By Deb Matlock

Imagine a place that is home to falcons, coyotes, skunks, fox, deer, rattlesnakes, rabbits, numerous rodents and birds, mountain lions and the occasional black bear…not to mention several other nonpoisonous snake species, insects, and arachnids.  Ponderosa pine are scattered in between the sandstone rocks and numerous wildflowers and other plants peek out of the crevices in spring and summer.

This place invites geology students from all over the world to come and study its marvels.  At one time, this place was considered one of the Seven Wonders of the World.  This place was likely a sacred ceremonial site in years past for the Ute Indians. This place is a favorite among artists of all types including many musicians.  This place has been a part of my life since I was an infant.  This place is Red Rocks Park and Amphitheater…in Morrison, CO, 15 miles west of Denver and less than 5 miles from where I grew up In Golden, CO.

Red Rocks Park

Red Rocks Park. Photo credit:


Red Rocks, as it is called by locals, is a place that holds so many memories from my life.  I have seen amazing bands there over the years, hiked on the trails in suppressive summer heat, heard the rattle of a snake in the bushes, and marveled over geologic time while contemplating a challenging time in my own, short human life.

Words cannot even begin to express the sacredness I feel when visiting Red Rocks, or the depth to which my own sense of spirituality has developed while being immersed in its powerful landscape.  Below is a poem I wrote after a visit to the rocks a few years ago…when I was contemplating the direction I wanted to take my life in the coming year.


She walked to the rock face

And knelt under its strength

As she placed her hands

Upon the roughness

She began to feel it

Soon her breaths were deep and wild and her heart beat on the wind


She lay upon the rock and rolled

She matched her curves with its crevices

She molded herself into its soul


As her eyes closed, she was wrapped in the pulsating energy

Emitting from the rock


Every part of her person vibrated as she was penetrated by the power

She rolled and clawed and tried to resist

But she had no chance

She simply had to get up and dance


We live our lives in places.  Our homes, parks, communities, offices, schools, trails…these places create the framework for all our life experiences.  The happiest memories, the tragedies, the in between events that simply comprise the hours of time we spend living each day all depend on our places.

The places I live in and know well give me comfort and grounding.  I know which birds frequent my local parks at certain times of year.  I know exactly where to find cat food in my local food store.  I know which time of day is the least crowded at my bank.  I also know which bush on our daily dog walk ALWAYS requires a pause while my three dogs spend considerable time smelling and marking for the next passersby.  These places are integral parts of my life.  Without them, I am lost.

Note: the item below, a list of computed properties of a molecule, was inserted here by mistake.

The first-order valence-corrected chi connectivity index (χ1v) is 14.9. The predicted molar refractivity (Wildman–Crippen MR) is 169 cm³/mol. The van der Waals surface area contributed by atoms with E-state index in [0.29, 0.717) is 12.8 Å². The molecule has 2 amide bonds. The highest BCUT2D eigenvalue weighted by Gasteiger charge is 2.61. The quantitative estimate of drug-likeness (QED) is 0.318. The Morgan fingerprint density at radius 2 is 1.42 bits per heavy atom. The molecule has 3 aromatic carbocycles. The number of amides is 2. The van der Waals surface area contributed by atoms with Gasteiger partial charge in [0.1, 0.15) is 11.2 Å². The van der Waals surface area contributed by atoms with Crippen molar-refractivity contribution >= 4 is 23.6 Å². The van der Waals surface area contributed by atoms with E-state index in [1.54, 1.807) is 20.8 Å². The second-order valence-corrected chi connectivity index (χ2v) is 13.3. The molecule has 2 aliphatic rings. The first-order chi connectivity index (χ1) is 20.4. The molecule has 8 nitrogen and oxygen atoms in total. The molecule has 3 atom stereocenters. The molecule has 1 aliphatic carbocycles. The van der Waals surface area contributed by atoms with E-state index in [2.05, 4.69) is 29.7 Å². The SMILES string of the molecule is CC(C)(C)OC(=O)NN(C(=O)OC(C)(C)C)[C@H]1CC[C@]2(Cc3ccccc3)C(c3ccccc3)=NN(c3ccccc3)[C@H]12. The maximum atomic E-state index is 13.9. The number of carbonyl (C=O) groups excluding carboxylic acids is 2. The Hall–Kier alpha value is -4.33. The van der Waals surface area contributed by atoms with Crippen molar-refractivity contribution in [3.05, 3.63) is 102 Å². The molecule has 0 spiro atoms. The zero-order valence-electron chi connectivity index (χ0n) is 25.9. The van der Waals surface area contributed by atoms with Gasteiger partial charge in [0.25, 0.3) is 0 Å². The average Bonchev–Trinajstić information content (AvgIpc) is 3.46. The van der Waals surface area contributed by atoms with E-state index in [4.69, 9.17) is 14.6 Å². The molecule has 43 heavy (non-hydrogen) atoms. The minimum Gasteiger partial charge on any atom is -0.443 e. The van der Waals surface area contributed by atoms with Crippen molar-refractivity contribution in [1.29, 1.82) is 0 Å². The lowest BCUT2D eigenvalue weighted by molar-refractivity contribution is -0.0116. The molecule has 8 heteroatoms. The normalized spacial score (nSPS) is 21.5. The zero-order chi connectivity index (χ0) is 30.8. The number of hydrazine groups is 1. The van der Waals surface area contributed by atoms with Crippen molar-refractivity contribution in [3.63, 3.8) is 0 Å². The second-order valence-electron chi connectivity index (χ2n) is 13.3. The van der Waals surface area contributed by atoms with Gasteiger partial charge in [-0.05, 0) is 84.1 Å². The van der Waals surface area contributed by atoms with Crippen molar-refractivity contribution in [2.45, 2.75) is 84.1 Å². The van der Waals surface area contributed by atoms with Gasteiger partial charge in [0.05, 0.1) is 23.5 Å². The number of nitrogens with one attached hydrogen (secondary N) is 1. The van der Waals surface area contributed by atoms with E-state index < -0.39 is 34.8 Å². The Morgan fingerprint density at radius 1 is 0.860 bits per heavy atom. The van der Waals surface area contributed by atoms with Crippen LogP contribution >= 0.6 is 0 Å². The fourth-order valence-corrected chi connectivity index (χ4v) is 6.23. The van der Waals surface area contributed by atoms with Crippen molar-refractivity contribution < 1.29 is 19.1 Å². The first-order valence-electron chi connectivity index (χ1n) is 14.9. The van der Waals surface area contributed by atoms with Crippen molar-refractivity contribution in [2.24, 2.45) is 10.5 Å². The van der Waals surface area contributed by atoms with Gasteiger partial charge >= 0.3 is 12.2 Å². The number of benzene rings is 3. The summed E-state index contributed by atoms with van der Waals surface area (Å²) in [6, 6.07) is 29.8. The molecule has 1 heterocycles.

In addition to providing the stage upon which the plays of our lives are enacted, places also allow us the chance to engage our spiritual selves and peer into the mystery of all that is.  Places can help us ask such eternal questions as “Who am I?” and “What is my purpose?” and “How do I fit in?”  Places can engage all of our senses and allow us to see ourselves as part of a much larger story than our own daily drama.  Places provide the windows and doors for us to sense not only our spirits, but the spiritual aspects of life as well.  Even religions and belief systems that focus on “transcending” earth are still focused on places…be in heaven, the cosmos, the infinite…these are all still places.

The human being, the human animal simply does not exist without place.  Sometimes are places change…by choice or not, but living in place is not optional.  And, as the quest for understanding of existence can be, for many of us, a foundational piece of our spirituality, it serves to see place and spirit as profoundly and eternally partnered.  Connection to spirit and connection to place may well be one and the same.

Deb Matlock grew up in the mountains of Colorado and is deeply committed to nurturing the connection between people, animals, earth, and spirit.  She has spent twenty-five years working as a professional environmental and humane educator and naturalist.  Additionally, Deb offers shamanic-style spiritual guidance, animal communication, nature connection workshops, and retreats through her business, Wild Rhythms.  She is passionate about helping people find connection and deep spiritual meaning in their lives and in the places where they live.  Deb holds a Master of Arts in Environmental Education from Prescott College and is pursuing her doctoral degree in environmental studies at Antioch University New England. 

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